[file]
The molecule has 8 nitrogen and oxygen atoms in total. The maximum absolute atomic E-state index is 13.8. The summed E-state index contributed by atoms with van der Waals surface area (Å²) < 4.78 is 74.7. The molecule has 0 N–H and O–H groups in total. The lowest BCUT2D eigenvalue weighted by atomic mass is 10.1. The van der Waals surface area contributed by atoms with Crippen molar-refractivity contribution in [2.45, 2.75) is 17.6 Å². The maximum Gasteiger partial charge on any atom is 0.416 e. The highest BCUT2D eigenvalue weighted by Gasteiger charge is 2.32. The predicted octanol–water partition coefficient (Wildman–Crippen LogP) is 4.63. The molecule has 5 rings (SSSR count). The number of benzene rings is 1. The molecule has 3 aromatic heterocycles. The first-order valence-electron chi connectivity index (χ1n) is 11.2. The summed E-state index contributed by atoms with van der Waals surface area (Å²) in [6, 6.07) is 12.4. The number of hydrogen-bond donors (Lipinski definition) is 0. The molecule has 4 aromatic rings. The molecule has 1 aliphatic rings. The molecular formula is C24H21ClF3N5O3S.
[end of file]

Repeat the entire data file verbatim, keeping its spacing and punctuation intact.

The molecule has 8 nitrogen and oxygen atoms in total. The maximum absolute atomic E-state index is 13.8. The summed E-state index contributed by atoms with van der Waals surface area (Å²) < 4.78 is 74.7. The molecule has 0 N–H and O–H groups in total. The lowest BCUT2D eigenvalue weighted by atomic mass is 10.1. The van der Waals surface area contributed by atoms with Crippen molar-refractivity contribution in [2.45, 2.75) is 17.6 Å². The maximum Gasteiger partial charge on any atom is 0.416 e. The highest BCUT2D eigenvalue weighted by Gasteiger charge is 2.32. The predicted octanol–water partition coefficient (Wildman–Crippen LogP) is 4.63. The molecule has 5 rings (SSSR count). The number of benzene rings is 1. The molecule has 3 aromatic heterocycles. The first-order valence-electron chi connectivity index (χ1n) is 11.2. The summed E-state index contributed by atoms with van der Waals surface area (Å²) in [6, 6.07) is 12.4. The number of hydrogen-bond donors (Lipinski definition) is 0. The molecule has 4 aromatic rings. The molecule has 1 aliphatic rings. The molecular formula is C24H21ClF3N5O3S.